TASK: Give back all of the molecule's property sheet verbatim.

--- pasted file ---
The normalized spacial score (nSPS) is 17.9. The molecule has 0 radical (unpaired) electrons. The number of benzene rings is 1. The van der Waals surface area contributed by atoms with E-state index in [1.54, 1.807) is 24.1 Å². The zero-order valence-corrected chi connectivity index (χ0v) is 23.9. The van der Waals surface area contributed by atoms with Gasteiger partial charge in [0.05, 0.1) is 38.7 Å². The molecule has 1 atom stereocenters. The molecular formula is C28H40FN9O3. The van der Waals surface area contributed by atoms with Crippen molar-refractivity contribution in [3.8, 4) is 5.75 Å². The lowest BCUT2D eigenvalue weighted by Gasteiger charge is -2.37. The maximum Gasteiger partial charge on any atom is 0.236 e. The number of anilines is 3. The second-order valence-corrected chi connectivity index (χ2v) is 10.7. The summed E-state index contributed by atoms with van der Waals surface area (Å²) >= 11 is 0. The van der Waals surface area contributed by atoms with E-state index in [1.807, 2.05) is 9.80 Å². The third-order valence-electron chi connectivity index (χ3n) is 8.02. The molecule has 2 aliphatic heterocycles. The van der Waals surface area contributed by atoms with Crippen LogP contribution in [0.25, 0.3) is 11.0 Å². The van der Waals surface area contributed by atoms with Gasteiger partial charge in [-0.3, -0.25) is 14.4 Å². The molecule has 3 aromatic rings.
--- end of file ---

The normalized spacial score (nSPS) is 17.9. The molecule has 0 radical (unpaired) electrons. The number of benzene rings is 1. The van der Waals surface area contributed by atoms with E-state index in [1.54, 1.807) is 24.1 Å². The zero-order valence-corrected chi connectivity index (χ0v) is 23.9. The van der Waals surface area contributed by atoms with Gasteiger partial charge in [0.05, 0.1) is 38.7 Å². The molecule has 1 atom stereocenters. The molecular formula is C28H40FN9O3. The van der Waals surface area contributed by atoms with Crippen molar-refractivity contribution in [3.8, 4) is 5.75 Å². The lowest BCUT2D eigenvalue weighted by Gasteiger charge is -2.37. The maximum Gasteiger partial charge on any atom is 0.236 e. The number of anilines is 3. The second-order valence-corrected chi connectivity index (χ2v) is 10.7. The summed E-state index contributed by atoms with van der Waals surface area (Å²) >= 11 is 0. The van der Waals surface area contributed by atoms with E-state index in [1.807, 2.05) is 9.80 Å². The third-order valence-electron chi connectivity index (χ3n) is 8.02. The molecule has 2 aliphatic heterocycles. The van der Waals surface area contributed by atoms with Crippen LogP contribution in [0.25, 0.3) is 11.0 Å². The van der Waals surface area contributed by atoms with Gasteiger partial charge in [-0.3, -0.25) is 14.4 Å². The molecule has 3 aromatic rings.